Safeguarding Earth for future generations requires a systemic shift towards science and economies that acknowledge the critical role of soil. Robust data at the interface of soils, agriculture, and human nutrition – a central goal of the Periodic Table of Food Initiative – will connect these factors and encourage farming that not only prevents soil degradation but also promotes planetary and human health. Such farming methods include large-scale agroforestryembracing diversity and local nutrient recycling from diverse sources. While not yet fully understood, these practices can increase productivity and efficiency, yield better nutritional quality, and restore natural ecology.

“Unsustainable agricultural practices lead to a loss of components of soil, such as the organic matter, micronutrients and the soil microbiome, which are all crucial for mediating the transfer of molecules between the soil and plant in ways that don’t degrade the underlying ecological systems,” says David Strelneck, founder of Nourish^n, an international collaborative of entrepreneurs who are developing and spreading economic practices that steward nutrient cycles. “An improved appreciation of the characteristics of soil that impact the quality of food and in turn, our health, will bring significant change in economics and social equity, as well as benefits to the environment.”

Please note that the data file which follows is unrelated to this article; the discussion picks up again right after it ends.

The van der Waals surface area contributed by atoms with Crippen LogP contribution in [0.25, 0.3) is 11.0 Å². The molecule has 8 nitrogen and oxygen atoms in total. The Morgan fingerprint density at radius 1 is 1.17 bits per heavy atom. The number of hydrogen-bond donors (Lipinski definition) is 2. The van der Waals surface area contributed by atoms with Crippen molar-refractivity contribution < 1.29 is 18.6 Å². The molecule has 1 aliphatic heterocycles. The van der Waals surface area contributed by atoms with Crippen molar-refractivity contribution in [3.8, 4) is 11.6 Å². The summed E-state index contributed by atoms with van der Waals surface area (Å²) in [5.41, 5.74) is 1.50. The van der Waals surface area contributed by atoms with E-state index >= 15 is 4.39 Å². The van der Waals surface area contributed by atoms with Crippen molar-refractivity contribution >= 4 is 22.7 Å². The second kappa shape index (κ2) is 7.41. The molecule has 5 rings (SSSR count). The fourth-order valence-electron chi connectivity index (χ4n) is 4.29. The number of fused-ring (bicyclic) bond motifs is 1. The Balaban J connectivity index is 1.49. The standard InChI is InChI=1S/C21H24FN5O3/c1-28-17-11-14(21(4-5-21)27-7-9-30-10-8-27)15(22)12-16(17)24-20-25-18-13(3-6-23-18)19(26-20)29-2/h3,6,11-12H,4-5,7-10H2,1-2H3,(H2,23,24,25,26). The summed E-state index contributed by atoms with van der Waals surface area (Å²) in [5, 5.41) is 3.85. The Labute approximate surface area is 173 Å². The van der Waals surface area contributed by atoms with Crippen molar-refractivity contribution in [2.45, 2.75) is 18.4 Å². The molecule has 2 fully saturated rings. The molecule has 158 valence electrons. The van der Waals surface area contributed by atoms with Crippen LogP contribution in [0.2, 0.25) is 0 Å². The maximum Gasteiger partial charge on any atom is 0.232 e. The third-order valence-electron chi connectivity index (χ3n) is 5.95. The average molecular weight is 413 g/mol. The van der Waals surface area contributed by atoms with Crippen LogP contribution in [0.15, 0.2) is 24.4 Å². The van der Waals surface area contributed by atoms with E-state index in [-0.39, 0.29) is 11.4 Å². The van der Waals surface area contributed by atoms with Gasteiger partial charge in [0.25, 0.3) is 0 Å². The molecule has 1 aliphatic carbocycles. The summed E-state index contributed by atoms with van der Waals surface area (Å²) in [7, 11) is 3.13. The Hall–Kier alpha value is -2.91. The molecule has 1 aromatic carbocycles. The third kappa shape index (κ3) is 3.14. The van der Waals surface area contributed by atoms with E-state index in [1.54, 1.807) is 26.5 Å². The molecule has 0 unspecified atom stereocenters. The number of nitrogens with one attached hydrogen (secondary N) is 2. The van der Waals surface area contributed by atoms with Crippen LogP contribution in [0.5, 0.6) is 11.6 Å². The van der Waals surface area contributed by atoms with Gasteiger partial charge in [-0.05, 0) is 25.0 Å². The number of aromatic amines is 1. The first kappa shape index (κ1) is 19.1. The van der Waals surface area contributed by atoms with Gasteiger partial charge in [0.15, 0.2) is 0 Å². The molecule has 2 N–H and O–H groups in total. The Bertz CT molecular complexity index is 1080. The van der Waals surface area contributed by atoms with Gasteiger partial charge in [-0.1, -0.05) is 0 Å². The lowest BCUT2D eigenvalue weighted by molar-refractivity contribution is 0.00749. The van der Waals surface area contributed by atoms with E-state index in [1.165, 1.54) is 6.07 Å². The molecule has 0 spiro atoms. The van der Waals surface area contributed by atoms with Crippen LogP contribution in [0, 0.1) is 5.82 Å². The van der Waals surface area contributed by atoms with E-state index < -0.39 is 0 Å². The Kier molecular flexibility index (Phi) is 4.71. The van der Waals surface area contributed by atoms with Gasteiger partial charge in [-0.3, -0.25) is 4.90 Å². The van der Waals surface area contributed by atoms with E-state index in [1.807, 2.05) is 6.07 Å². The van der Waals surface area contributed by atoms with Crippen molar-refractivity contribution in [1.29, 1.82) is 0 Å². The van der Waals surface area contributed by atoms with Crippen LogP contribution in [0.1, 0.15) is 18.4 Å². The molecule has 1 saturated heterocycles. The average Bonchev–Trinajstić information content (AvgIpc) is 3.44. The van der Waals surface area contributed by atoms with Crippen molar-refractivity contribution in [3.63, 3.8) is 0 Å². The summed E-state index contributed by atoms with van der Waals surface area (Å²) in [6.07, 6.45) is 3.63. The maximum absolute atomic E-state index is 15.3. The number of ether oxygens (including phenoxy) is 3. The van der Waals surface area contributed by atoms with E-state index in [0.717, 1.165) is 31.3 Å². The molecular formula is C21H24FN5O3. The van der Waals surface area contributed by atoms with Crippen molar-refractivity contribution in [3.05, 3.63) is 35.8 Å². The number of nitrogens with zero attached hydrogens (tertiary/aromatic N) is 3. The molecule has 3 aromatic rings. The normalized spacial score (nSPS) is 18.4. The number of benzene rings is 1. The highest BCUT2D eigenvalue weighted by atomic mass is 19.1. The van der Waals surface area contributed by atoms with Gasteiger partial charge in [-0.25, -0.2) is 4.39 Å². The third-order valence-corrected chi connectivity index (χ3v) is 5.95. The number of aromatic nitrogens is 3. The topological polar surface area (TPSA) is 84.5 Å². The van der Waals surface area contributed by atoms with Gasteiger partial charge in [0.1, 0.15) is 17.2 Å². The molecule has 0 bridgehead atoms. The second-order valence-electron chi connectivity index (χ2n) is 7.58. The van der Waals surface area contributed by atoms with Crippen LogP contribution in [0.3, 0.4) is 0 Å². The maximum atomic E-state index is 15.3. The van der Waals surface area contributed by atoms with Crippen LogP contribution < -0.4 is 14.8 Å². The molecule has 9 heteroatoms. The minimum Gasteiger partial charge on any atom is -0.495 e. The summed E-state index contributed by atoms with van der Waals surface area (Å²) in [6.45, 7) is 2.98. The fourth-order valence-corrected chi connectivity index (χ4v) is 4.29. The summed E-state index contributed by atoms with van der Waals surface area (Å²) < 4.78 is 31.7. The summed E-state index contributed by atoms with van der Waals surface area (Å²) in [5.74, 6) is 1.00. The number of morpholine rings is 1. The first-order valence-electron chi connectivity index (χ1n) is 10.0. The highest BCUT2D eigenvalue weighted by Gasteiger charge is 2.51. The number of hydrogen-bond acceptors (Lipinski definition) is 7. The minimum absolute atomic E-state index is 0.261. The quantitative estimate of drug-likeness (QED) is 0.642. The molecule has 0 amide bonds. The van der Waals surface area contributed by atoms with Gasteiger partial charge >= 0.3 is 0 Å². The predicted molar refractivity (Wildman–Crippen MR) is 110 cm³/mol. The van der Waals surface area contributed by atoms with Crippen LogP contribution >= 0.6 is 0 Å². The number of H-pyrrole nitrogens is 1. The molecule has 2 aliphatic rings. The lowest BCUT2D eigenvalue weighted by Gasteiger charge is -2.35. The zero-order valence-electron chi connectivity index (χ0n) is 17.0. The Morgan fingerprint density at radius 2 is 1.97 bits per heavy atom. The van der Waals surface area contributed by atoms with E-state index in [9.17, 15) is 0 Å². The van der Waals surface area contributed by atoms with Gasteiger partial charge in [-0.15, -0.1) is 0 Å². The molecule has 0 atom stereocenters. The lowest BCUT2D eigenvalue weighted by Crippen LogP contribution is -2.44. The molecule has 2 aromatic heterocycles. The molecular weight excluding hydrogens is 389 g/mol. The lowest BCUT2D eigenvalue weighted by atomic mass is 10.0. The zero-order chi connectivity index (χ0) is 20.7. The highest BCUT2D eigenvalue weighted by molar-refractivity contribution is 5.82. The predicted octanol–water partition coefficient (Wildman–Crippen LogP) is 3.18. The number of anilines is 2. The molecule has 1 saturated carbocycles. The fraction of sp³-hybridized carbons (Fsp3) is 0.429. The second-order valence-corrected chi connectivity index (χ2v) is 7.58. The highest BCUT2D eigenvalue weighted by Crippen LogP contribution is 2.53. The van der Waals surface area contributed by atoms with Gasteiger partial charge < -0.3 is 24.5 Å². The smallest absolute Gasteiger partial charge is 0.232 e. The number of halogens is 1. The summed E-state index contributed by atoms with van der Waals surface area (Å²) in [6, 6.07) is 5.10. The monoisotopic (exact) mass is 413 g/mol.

The positive environmental value of healthy soils is well documented. The physical and biological structure of soil, as well as water and nutrient cycling, are all optimized when soils are managed sustainably. Soils are the biggest terrestrial carbon sink and when land is degraded soils contribute to, rather than mitigate, climate change (IUCN. 2015). In addition to these environmental benefits, evidence is emerging that healthy soils, managed through sustainable agriculture, can also produce nutritionally superior foods for human health (Front. Nutr., 2019).